The high-profile attorney has been accused by Weinstein’s legal team of having plans to sue the former Hollywood honcho after his rape trial concludes. During closing arguments, Weinstein’s lead attorney Donna Rotunno said Allred sits in court every day “because she knows there is a pot of gold at the end of this criminal trial.”
Throughout the trial, Weinstein’s lawyers insinuated that the female accusers want to get money out of Weinstein. During cross-examination, his attorneys asked multiple women on the stand if they are planning to sue Weinstein after the trial. Miriam Haley — one of the two key witnesses in the case — said she did not have any immediate plans to file a lawsuit, testifying, “It’s always a possibility, but I have no plans… anything is a possibility… I have not considered or planned to sue Harvey Weinstein, at this time.”
Rotunno cast doubt on Haley’s testimony, telling the jury during her closing arguments, “She says she wants to remain anonymous, yet the first thing she does is hire Gloria Allred.” “Of course anything is possible,” Rotunno said, facing the 12 jurors. “Civil lawyers give scripts to their clients so that they don’t have to admit to you that they’re looking for money.”
Speaking to Variety, Allred says she has not been retained by her clients Haley, Annabella Sciorra or Lauren Young to sue Weinstein.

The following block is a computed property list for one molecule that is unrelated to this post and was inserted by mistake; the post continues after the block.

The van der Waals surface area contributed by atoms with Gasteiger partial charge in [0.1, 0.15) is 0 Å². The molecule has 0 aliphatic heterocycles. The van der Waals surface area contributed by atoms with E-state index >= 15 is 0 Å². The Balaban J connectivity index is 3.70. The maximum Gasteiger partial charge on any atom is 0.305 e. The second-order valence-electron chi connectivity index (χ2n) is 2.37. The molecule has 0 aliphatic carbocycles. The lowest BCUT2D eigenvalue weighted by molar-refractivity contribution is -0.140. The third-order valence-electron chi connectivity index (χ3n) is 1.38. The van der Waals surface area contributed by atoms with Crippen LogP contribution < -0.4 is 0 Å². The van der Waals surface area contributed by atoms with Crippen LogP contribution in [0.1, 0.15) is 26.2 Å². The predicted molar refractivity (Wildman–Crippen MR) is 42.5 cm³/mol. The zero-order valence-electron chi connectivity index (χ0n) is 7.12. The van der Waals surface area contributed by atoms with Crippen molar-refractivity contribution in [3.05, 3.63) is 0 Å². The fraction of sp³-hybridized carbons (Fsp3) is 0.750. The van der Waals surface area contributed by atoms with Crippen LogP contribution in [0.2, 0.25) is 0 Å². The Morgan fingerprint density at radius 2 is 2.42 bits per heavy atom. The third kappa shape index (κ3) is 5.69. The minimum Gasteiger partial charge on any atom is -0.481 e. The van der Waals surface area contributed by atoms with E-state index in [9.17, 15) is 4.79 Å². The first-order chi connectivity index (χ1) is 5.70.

“I’m not retained for that purpose by any of the three at this time,” Allred responded when asked this week if any of her clients are planning to sue Weinstein. “This is all speculation.”
Allred says Weinstein’s defense has presented an empty argument, providing no backing to their claim that her clients plan to sue the fallen mogul.
“They never presented even one iota of evidence in the form of a retainer agreement or anything, which would demonstrate that I was retained by [Miriam Haley] for the purpose of suing Harvey Weinstein,” Allred said. “And so, like many other arguments the defense presented, it’s just a lot of hot air, it’s spin, with no factual support whatsoever.”
“What they argued is,” Allred continued, speaking of the defense, “‘Well, if he’s convicted, then actually that extends the statute of limitations, might you sue then?’ Well, I mean, I think she testified anything is a possibility… she didn’t say she would… so the idea that based on an ‘if’ and ‘maybe’ and ‘who knows’ that that’s some kind of evidence of something, it’s absurd.”